I listened to the audiobook, which was sent to me by NetGalley and RecordedBooks in exchange for this honest review. Questlove narrates the book along with some cameos from his friends. His enthusiasm for the topic really carries the narrative, and there are clips of music at the beginning of the chapters. I wished, however, for the book-book, because many of the chapters end with thorough playlists of songs that he recommends. This was hard to write down as I was driving or doing chores. I also wished I could have heard the songs referenced in each chapter to enhance his insights and memories.

Whether you're a Gen Xer like me, or you're a younger person hoping for a whole heap of the history of hip-hop, you should buy this book. You will enjoy it.
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I started with the audiobook because I thought I would be able to hear samples from songs to get a full multi-media experience.  Unfortunately the only samples are not of the songs he is describing but very short sampling of his own work (which I like too).  But given this, I enjoyed this book so much I went and also got a copy of the hardcover book so I could easily access all of the songs.  What's great about the audiobook is Questlove's narration -- he has a beautiful voice and I could hear the passion as he talked about the memories and influence specific songs and artists have had on his life and career.  He also has some other voices read different parts (not as compelling) and uses distorted sound in places to make a point.  Questlove is a music nerd in the best possible way and his book helped me look at music in my life too with a new perspective.  I also loved his humility  that shines through in this book.  A great read and I recommend it.
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<i>Music is History</i> explores music and history of the past fifty years.

This book was different than what I was expecting, which is more on me than the book.  In my high school U.S. history class, the teacher was very into music, and we looked at the way history was tied to the songs that came out in a unit of that class, mostly from the 1960s and 1970s.  I was expecting to this book to be like that, but mostly, this book listed a few of the big news events of each year at the beginning of the chapter, then discussed music’s history for the year.  There were a few times when the two crossed over, but it wasn’t nearly as often as I had anticipated.  Questlove also talks about the influence the songs chosen had on his own life.  It was an interesting read, just not what I had anticipated going into it.  I did appreciate that on the audiobook, we got to hear his band playing music at times.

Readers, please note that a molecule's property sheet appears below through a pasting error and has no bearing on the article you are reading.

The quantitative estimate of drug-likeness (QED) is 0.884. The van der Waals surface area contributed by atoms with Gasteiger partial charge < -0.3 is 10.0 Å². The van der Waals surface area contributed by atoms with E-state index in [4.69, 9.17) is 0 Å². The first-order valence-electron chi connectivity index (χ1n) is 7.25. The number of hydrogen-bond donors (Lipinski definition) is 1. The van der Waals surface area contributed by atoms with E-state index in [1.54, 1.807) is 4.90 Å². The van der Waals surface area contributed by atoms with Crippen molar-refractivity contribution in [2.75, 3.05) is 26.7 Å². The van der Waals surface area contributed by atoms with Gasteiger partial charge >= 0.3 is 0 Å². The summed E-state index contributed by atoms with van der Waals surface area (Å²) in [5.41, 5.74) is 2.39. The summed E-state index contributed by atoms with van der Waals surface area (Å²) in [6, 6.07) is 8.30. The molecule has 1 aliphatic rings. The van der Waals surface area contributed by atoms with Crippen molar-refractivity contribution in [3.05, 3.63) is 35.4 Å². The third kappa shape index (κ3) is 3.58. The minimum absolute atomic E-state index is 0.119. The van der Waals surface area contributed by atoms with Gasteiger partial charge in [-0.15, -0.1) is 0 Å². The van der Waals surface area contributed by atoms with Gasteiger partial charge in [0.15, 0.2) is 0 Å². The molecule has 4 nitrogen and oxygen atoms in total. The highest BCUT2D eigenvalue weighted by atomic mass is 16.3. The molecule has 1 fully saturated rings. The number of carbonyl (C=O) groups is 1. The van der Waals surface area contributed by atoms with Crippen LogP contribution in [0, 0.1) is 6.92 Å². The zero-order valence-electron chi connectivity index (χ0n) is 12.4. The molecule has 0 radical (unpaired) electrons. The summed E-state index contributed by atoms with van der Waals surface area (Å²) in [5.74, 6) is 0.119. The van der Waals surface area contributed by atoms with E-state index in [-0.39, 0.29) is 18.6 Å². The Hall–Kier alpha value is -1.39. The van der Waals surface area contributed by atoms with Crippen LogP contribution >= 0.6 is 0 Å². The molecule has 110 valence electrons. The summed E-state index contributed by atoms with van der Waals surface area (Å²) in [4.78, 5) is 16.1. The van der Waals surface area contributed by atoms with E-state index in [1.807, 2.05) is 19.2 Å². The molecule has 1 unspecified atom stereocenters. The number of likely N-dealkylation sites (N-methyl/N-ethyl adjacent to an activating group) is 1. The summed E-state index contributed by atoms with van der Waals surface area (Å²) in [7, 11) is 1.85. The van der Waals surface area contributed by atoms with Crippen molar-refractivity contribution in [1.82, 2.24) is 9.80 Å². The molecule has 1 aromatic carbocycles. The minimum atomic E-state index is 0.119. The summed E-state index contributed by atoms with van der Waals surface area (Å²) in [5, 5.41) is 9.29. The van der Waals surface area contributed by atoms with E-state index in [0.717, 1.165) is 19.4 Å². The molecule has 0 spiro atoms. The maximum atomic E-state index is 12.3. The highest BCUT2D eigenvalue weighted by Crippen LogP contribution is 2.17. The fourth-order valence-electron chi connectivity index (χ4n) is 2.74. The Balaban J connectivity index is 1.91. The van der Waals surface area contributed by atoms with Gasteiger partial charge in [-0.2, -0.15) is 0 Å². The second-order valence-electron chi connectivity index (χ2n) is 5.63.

Many thanks to NetGalley for providing me an audio ARC of this book.
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This was a really interesting book that only Questlove could write. It was a series of songs and their impact on music history throughout Questlove's life. A couple of the tangents didn't feel worthwhile to going into but I love hearing Quest talk about music, you can tell how passionate he is about it all. A quick listen where you can learn some things about culture and music history. 

Thanks to Netgalley and the publisher for a copy in exchange for an honest review!
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A really interesting personal / pop culture / societal history from ?uestlove, drummer and bandleader of the Roots. the book is structured chronologically for every year of his life (although much of the 21st century gets smooshed together at the end, which is a bit disappointing). Each chapter begins with some highlights of the year and then dives deep into a particular song (usually) from that year and what it meant to entertainment/musical culture and (more importantly) what it meant to ?uestlove and his life.

There's a lot of interesting meditations here on the power of music, and influences, and (in the later years) how family and friendship affect you in unexpected ways. I loved hearing how he approaches creating music wih the roots and sets as a DJ (check out his killer post-Oscars playlist here: ). and I got exposed to some 70s and 80s soul I didn't know about and was reminded about music I haven't heard in too long (my word was Thriller a great album).

And his narration is great!  On the whole, a really good book that made me think a lot about the power of music in my life.
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Music Is History
RB Media, Recorded Books

Questlove narrates his own writing in his own voice, in the audiobook version of Music is History. The narrative plays as if he is having a deep one on one conversation with each listener, giving his personal perspective of music and how it flows in history from 1971 to the present. His enthusiasm and knowledge is compelling, as he traces the role of music as an influence over the decades in terms of diversity, social issues, and historical happenings. I now think deeper about the songs and their influences presented in the book, learning about new ones to me and revisiting some from my past. 
Thank you to Net Galley and RB Media, Recorded Books for the advance audiobook and opportunity to provide my unbiased review.
#MusicIsHistory #NetGalley